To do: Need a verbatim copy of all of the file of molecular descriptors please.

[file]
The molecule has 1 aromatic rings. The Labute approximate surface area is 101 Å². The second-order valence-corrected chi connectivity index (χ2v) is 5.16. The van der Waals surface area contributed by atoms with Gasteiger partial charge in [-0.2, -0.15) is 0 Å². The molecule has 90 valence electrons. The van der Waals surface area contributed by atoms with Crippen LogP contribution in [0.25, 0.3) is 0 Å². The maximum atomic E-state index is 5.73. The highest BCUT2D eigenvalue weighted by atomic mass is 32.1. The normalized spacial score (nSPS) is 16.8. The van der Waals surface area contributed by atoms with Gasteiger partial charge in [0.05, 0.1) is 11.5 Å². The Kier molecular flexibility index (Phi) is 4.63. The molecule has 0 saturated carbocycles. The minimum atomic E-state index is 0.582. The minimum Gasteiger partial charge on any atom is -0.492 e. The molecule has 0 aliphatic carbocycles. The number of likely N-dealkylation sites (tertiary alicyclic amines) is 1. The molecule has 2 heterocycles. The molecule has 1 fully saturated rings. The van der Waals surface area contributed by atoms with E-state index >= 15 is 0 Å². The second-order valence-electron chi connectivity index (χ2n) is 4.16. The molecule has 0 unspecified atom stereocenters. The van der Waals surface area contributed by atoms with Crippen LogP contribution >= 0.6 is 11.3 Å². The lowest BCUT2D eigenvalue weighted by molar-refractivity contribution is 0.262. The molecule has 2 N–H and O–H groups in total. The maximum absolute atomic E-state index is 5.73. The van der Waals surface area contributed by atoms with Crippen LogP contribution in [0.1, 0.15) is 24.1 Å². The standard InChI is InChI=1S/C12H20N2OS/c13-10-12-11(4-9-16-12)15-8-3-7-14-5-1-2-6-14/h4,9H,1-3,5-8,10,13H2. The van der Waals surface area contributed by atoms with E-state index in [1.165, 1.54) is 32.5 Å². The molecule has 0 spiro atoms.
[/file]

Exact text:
The molecule has 1 aromatic rings. The Labute approximate surface area is 101 Å². The second-order valence-corrected chi connectivity index (χ2v) is 5.16. The van der Waals surface area contributed by atoms with Gasteiger partial charge in [-0.2, -0.15) is 0 Å². The molecule has 90 valence electrons. The van der Waals surface area contributed by atoms with Crippen LogP contribution in [0.25, 0.3) is 0 Å². The maximum atomic E-state index is 5.73. The highest BCUT2D eigenvalue weighted by atomic mass is 32.1. The normalized spacial score (nSPS) is 16.8. The van der Waals surface area contributed by atoms with Gasteiger partial charge in [0.05, 0.1) is 11.5 Å². The Kier molecular flexibility index (Phi) is 4.63. The molecule has 0 saturated carbocycles. The minimum atomic E-state index is 0.582. The minimum Gasteiger partial charge on any atom is -0.492 e. The molecule has 0 aliphatic carbocycles. The number of likely N-dealkylation sites (tertiary alicyclic amines) is 1. The molecule has 2 heterocycles. The molecule has 1 fully saturated rings. The van der Waals surface area contributed by atoms with E-state index >= 15 is 0 Å². The second-order valence-electron chi connectivity index (χ2n) is 4.16. The molecule has 0 unspecified atom stereocenters. The van der Waals surface area contributed by atoms with Crippen LogP contribution >= 0.6 is 11.3 Å². The lowest BCUT2D eigenvalue weighted by molar-refractivity contribution is 0.262. The molecule has 2 N–H and O–H groups in total. The maximum absolute atomic E-state index is 5.73. The van der Waals surface area contributed by atoms with Crippen LogP contribution in [0.1, 0.15) is 24.1 Å². The standard InChI is InChI=1S/C12H20N2OS/c13-10-12-11(4-9-16-12)15-8-3-7-14-5-1-2-6-14/h4,9H,1-3,5-8,10,13H2. The van der Waals surface area contributed by atoms with E-state index in [1.165, 1.54) is 32.5 Å². The molecule has 0 spiro atoms.